A queer thing is happening in the church today. Pulpits are being jettisoned for megaphones, tolerance is being mistaken for hate speech, and those called to gospel ministry are abandoning their stations for something more, shall I say, comfortable? There is, however, a shaking going on. A separation of those who adhere to biblical principles and those who have confessed, but not lived the faith revealed to us in the Scriptures.
Russell Moore, president of the Ethics and Religious Liberty Commission of the Southern Baptist Convention, seeks to reverse this trend in his newest volume, Onward: Engaging the Culture without Losing the Gospel. In true Moore form he engages some of the most divisive issues circling our conversations today. He engages, mainly, the topics of sexual ethics and what I will call Christian humanism. From the outset he notices the problem coming from inside the walls of the church, “People who don’t want Christianity, don’t want almost-Christianity.” In that one statement already, Moore has made a distinction between those who are in Christ and those who want to role-play like they are for sake of a fire-insurance Christianity.
Moore does not speak in this volume from a Landmarkist position. He isn’t so naive to say that only Baptist churches are true churches or that America is the last great Christian nation. He doesn’t claim to want to, “make America great again” he does, however, give us the truth that “Our end goal is not a Christian America. either of the made-up past or the hoped-for-future. Our end goal is the kingdom of Christ, made up every tribe, tongue, nation, and language.”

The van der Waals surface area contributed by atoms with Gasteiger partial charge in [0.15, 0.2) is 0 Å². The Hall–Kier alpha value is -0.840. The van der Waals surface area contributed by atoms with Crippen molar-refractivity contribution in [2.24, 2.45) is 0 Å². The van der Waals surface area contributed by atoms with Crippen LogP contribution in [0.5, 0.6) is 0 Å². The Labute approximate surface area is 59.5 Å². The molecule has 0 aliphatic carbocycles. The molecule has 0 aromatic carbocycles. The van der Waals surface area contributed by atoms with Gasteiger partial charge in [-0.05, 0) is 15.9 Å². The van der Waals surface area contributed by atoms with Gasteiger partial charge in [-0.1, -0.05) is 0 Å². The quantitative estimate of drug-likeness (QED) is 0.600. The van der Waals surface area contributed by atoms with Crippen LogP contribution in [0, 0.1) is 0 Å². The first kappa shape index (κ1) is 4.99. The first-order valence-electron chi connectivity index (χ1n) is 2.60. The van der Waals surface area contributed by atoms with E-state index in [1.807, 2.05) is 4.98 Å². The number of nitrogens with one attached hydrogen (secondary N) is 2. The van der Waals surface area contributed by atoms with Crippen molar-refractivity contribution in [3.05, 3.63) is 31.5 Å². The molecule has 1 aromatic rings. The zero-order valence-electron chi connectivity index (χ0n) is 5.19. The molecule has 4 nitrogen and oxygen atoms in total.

As is the custom with those in the reforming SBC, three topics stuck out in my mind as I read this volume. Being on mission, engaging the culture, and being focused on the Eschaton. On these three points this volume finds its foundation. We as Christians are to be set on a time when we will be gathered before the throne of God. We are to engage in such a way that is genuinely human yet seasoned with the Gospel. Permeated with the Word of God on our lips and in our actions.
I don’t agree with Moore on every point in this volume. Sure it’s good to try and create initiatives with those who are “across the fence” from us but in my mind I’m wondering how the church can engage as the church, in church ordained initiatives with outsiders? Would I build a deck with a friend of mine who is gay? Absolutely! He certainly has a skill with woodworking and construction, something I do not have. Would I create an initiative to fight abortion in my state and on-board him as a council member? Probably not. I may be wrong but I just see going as far as Moore seems to indicate. Again I could be wrong on this topic and am surely up for correction.
As a whole this volume is really engaging. Some portions are technical and hard to read and it seems that Moore takes more than one breath to make certain points. It does get long-winded in the opening chapters and some things are stated in more than one way, though with the same end result. I felt like at a few junctions I wanted to say, “I get your point!”. My personal preferences certainly do not detract from the purpose of Onward and the point that is being made. We as Christians are living in a time where our social engagement needs to matched by a passionate zeal for the gospel.
The two must never be separated. We must engage the culture with the revelation set down before us in the scriptures and must not shy away form telling the world what the bible says. Our call to save life, to challenge the worlds view of marriage and sexual ethics is a call to be faithful to the gospel. On that point, I couldn’t agree with Moore and those in his camp. A great read, a challenging imperative, and a message we need to hear more often is what this book is all about.
Russell D. Moore. Onward: Engaging the Culture without Losing the Gospel. Nashville, TN: B&H Publishing Group, 2015. 240 pp. $24.99.